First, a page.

Missed Components:If assignments or the midterm exam cannot be completed for a justifiable reason, it may be possible to make alternative arrangements prior to the due date at the instructor’s discretion. If no such arrangements are made and the component is missed, a grade of 0 will be assigned, unless the student provides written documentation of circumstances beyond his or her control that prevented him or her from completing the assignment on time. (This documentation typically takes the form of a doctor’s note.)
Attendance:University policies apply. Regular attendance is highly recommended. There are no specific participation requirements.
Participation:There are no specific participation requirements.
Grading and Credit:This course uses a percentage grading scheme. To receive credit for this course, an overall passing grade is required.
Grade Distribution:See for the historic grade distribution in this course.
Other Information
Recording of the Course
Students will be allowed to record lectures if they provide a reasonable rationale and if there are no objections by other students.

Midterm and Final Examination Scheduling Final examinations may be scheduled at any time during the examination period (see for the specific dates this term); students should therefore avoid making prior travel, employment, or other commitments for this period. If a student is unable to write an exam through no fault of his or her own for medical or other valid reasons, documentation must be provided and an opportunity to write the missed exam may be given. Students are encouraged to review all examination policies and procedures:

Course materials are provided to you based on your registration in a class, and anything created by your professors and instructors is their intellectual property and cannot be shared without written permission. If materials are designated as open education resources (with a creative commons license) you can share and/or use in alignment with the CC license. This includes exams, PowerPoint/PDF slides and other course notes. Additionally, other copyright-protected materials created by textbook publishers and authors may be provided to you based on license terms and educational exceptions in the Canadian Copyright Act (see

Before you copy or distribute others’ copyright-protected materials, please ensure that your use of the materials is covered under the University’s Fair Dealing Copyright Guidelines available at For example, posting others’ copyright-protected materials on the open web is not covered under the University’s Fair Dealing Copyright Guidelines, and doing so requires permission from the copyright holder. For more information about copyright, please visit there is information for students available at, or contact the University’s Copyright Coordinator at or 306-966-8817.

The University of Saskatchewan is committed to the highest standards of academic integrity.

Students are urged to read the Regulations on Academic Misconduct and to avoid any behaviours that could potentially result in suspicions of cheating, plagiarism, misrepresentation of facts and/or participation in an offence.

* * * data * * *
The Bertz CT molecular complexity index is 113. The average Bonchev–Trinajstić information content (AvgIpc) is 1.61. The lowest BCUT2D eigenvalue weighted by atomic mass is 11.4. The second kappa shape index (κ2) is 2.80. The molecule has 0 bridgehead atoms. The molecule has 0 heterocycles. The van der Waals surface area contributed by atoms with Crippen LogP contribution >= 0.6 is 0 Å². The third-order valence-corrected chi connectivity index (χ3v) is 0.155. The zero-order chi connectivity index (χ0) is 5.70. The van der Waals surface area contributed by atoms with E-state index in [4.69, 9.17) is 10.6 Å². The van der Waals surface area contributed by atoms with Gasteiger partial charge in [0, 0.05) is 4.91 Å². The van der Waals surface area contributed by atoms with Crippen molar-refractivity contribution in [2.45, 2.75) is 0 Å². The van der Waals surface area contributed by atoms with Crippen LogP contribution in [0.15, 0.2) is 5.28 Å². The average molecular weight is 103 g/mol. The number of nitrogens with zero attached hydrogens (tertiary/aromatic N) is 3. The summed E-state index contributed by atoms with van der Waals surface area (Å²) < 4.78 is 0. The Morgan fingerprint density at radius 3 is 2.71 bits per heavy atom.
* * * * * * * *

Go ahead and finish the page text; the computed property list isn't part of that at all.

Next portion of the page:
For help developing the skills for meeting academic integrity expectations, see:

Students are encouraged to ask their instructors for clarification on academic integrity requirements.

Examinations with Access and Equity Services (AES)
Access and Equity Services (AES) is available to provide support to students who require accommodations due to disability, family status, and religious observances.

Students who have disabilities (learning, medical, physical, or mental health) are strongly encouraged to register with Access and Equity Services (AES) if they have not already done so. Students who suspect they may have disabilities should contact AES for advice and referrals at any time. Those students who are registered with AES with mental health disabilities and who anticipate that they may have responses to certain course materials or topics, should discuss course content with their instructors prior to course add / drop dates.

Students who require accommodations for pregnancy or substantial parental/family duties should contact AES to discuss their situations and potentially register with that office.

Students who require accommodations due to religious practices that prohibit the writing of exams on religious holidays should contact AES to self-declare and determine which accommodations are appropriate. In general, students who are unable to write an exam due to a religious conflict do not register with AES but instead submit an exam conflict form through their PAWS account to arrange accommodations.

Any student registered with AES, as well as those who require accommodations on religious grounds, may request alternative arrangements for mid-term and final examinations by submitting a request to AES by the stated deadlines. Instructors shall provide the examinations for students who are being accommodated by the deadlines established by AES.

For more information or advice, visit, or contact AES at 306-966-7273 (Voice/TTY 1-306-966-7276) or email